Roberts checks out of hospital, says he is fine

The Baltimore Sun

WASHINGTON -- Chief Justice John G. Roberts Jr. checked himself out of a Maine hospital yesterday after a medical emergency that illuminates anew the potential fragility of the Supreme Court.

One day after suffering an unexplained seizure, Roberts returned to his summer vacation home on remote Hupper Island and told President Bush there was no cause for alarm.

"It was a brief conversation, but one where the chief justice reassured the president that, in fact, he was doing fine," said White House spokesman Tony Snow.

But with four of the court's nine justices over the age of 70, and with the 52-year-old Roberts' health vulnerabilities more fully exposed, judicial infirmity becomes the elephant in the room. It's the political topic that's both hard to avoid and touchy to handle.

"I think it brings into sharp relief just how precarious the balance of power is on the court right now," said Nan Aron, executive director of the liberal Alliance for Justice.

Justice Ruth Bader Ginsburg, now 74, survived a bout with colorectal cancer in 1999.

In the two years that Roberts has been chief justice, many of the most controversial rulings have been 5-4 decisions, with Justice Anthony M. Kennedy providing a swing vote between two consistent groups of four - one tilting liberal, the other conservative.

Aron said she's certain that the White House has a list of potential Supreme Court nominees, even though so far "all reports are, the justices remain energized, with absolutely no signs of fatigue among them."

Roberts' release from the Penobscot Bay Medical Center did not resolve all questions about his health and potential future treatments.

These include, for instance, whether doctors will prescribe drugs to prevent a recurrence of what a Supreme Court statement described as Roberts' "benign idiopathic seizure."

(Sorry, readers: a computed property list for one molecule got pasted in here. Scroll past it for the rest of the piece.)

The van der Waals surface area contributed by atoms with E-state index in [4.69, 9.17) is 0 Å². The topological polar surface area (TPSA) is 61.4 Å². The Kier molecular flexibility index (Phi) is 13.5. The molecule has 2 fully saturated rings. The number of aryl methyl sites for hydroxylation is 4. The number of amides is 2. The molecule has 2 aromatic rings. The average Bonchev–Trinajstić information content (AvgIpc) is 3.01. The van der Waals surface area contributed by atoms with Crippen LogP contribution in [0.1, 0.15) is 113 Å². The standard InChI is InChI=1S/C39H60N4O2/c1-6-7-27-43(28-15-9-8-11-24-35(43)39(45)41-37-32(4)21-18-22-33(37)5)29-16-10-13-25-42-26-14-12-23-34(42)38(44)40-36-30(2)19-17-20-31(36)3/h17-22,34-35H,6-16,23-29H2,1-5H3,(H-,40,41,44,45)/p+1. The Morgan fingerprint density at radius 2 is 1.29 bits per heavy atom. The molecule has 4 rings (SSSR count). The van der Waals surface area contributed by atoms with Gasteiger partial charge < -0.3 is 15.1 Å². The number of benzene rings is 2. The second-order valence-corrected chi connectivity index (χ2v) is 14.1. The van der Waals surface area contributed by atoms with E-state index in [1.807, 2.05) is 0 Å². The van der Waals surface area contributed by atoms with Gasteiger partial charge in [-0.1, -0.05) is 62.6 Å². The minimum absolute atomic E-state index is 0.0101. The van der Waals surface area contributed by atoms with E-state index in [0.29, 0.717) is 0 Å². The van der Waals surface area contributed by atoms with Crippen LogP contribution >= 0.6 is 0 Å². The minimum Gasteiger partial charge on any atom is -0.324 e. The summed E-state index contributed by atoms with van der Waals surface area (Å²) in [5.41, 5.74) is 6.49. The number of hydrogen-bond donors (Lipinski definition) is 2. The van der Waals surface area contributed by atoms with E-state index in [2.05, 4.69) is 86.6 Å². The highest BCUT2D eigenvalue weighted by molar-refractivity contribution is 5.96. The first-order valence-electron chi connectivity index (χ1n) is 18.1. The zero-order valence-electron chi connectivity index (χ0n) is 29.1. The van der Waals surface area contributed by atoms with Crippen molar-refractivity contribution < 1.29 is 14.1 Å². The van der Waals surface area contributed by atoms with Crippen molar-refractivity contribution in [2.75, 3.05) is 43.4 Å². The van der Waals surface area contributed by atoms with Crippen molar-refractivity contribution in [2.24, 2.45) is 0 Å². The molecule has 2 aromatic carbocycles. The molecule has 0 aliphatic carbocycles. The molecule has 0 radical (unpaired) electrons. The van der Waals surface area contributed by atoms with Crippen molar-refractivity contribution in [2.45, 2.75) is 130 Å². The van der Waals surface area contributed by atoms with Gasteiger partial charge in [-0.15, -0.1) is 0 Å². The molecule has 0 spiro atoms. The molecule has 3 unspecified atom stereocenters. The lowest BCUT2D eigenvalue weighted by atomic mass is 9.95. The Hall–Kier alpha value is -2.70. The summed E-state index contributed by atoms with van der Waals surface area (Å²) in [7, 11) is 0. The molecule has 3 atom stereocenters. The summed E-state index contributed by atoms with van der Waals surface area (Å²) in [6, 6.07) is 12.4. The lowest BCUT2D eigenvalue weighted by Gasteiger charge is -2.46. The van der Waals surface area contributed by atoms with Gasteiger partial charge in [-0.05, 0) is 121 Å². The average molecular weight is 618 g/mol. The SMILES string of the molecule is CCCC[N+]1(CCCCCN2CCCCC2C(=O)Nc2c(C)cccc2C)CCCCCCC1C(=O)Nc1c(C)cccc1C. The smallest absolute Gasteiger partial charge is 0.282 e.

The phrase means that doctors don't know what caused Roberts to collapse on a dock. He fell during his seizure Monday, suffering what the court called "minor scrapes." He was taken by boat to an ambulance on the mainland, then transported to the hospital.

Fourteen years ago, Roberts suffered a similar seizure, which led him to give up driving for several months. He wasn't asked about it during his 2005 Senate confirmation hearing, in which he assured senators in a written statement that his health was excellent, but Snow said yesterday that White House officials knew about the earlier episode.

"It was something that people did take a look at," Snow said. "It obviously was not something that was seen as an issue of overwhelming concern."

Seizures can be caused by anything from a tumor or brain infection to low blood sugar or a metabolic imbalance. Seizures typically last two to five minutes and can leave the patient sore, fatigued, confused and sometimes incontinent, according to the Merck medical manual.

Doctors usually examine a seizure patient with tools that include CAT scans and magnetic resonance imaging. They also want to know whether there have been other episodes.

"The most important thing for him is to be honest about whether he has had other seizure episodes," said Tony Coelho, a former California congressman who chaired the Epilepsy Foundation. "You have to question the individual very aggressively about whether they have had other episodes."

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